Half of women (49%) believe they are just as interested in investing as men, but just as many are concerned about choosing the wrong investment and losing money, research by YouGov and Like Minds has found.
The study, which surveyed 1,094 women, found half (51%) of respondents were worried about losing money as a result of picking the wrong investment.
A similar proportion (47%), however, thought women were "at least as confident as men" when it came to investing their money. Elsewhere, the research found that, while a third of women said advisers would be their first port of call for financial advice, 37% felt advisers were too expensive.
The participants said consumer finance websites would be their second choice (24%) to help them with their investment decisions, while a close relative (14%) was the third most popular option.
Some two-fifths (39%) of women did not believe communications about financial products reflected the way they thought and felt about money, while a similar proportion (40%) thought financial services companies should be more inclusive in the way they communicated with female customers.
According to the research, around a third (29%) of the participants suggested financial services firms would do well to address broader financial issues women face, such as career breaks, the gender pay gap and the financial impact of being a primary carer.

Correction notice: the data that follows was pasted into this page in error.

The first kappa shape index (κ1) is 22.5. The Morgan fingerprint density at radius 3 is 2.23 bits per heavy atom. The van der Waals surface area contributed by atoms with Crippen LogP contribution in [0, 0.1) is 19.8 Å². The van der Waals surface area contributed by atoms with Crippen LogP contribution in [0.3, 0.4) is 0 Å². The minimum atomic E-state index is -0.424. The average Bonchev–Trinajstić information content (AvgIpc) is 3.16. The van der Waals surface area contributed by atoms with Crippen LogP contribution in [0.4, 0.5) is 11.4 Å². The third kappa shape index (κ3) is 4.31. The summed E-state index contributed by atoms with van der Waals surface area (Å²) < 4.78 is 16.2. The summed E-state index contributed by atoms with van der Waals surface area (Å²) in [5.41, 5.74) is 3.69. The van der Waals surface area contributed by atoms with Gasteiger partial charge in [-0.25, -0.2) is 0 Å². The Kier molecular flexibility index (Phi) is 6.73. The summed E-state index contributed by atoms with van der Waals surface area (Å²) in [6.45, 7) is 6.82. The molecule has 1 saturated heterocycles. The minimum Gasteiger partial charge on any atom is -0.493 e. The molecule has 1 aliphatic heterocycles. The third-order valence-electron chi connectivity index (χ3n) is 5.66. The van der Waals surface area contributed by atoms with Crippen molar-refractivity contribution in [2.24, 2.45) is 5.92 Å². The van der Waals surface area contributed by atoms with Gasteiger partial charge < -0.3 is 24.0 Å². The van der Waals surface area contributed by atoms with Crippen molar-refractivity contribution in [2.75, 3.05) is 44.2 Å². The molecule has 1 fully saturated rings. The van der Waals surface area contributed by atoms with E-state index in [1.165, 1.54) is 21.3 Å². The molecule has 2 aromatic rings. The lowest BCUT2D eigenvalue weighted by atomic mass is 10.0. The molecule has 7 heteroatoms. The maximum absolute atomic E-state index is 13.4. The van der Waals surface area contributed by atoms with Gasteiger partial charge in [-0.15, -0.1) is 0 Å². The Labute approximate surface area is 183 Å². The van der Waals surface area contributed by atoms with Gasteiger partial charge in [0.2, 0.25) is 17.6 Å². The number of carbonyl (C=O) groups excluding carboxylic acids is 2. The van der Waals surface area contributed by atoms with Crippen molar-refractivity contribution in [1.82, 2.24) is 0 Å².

'Call to action'
Like Minds consultant Nikki Thompson (pictured) said: "Traditionally, men have been portrayed as more interested than women when it comes to investing. However, we know women's salaries are slowly increasing in relation to men's and it is likely this increasing earning power is contributing to the shift in attitude.
"Last year, research by the Chartered Insurance Institute showed women have an average pension pot of just one-fifth the size of men's at age 65," she continued. "That's a shocking statistic, and it's a call to action for all of us who take people's lifetime savings seriously."
Brooks Macdonald has bought Edinburgh-based wealth and asset manager Cornelian Asset Managers for a fee of up to £39m.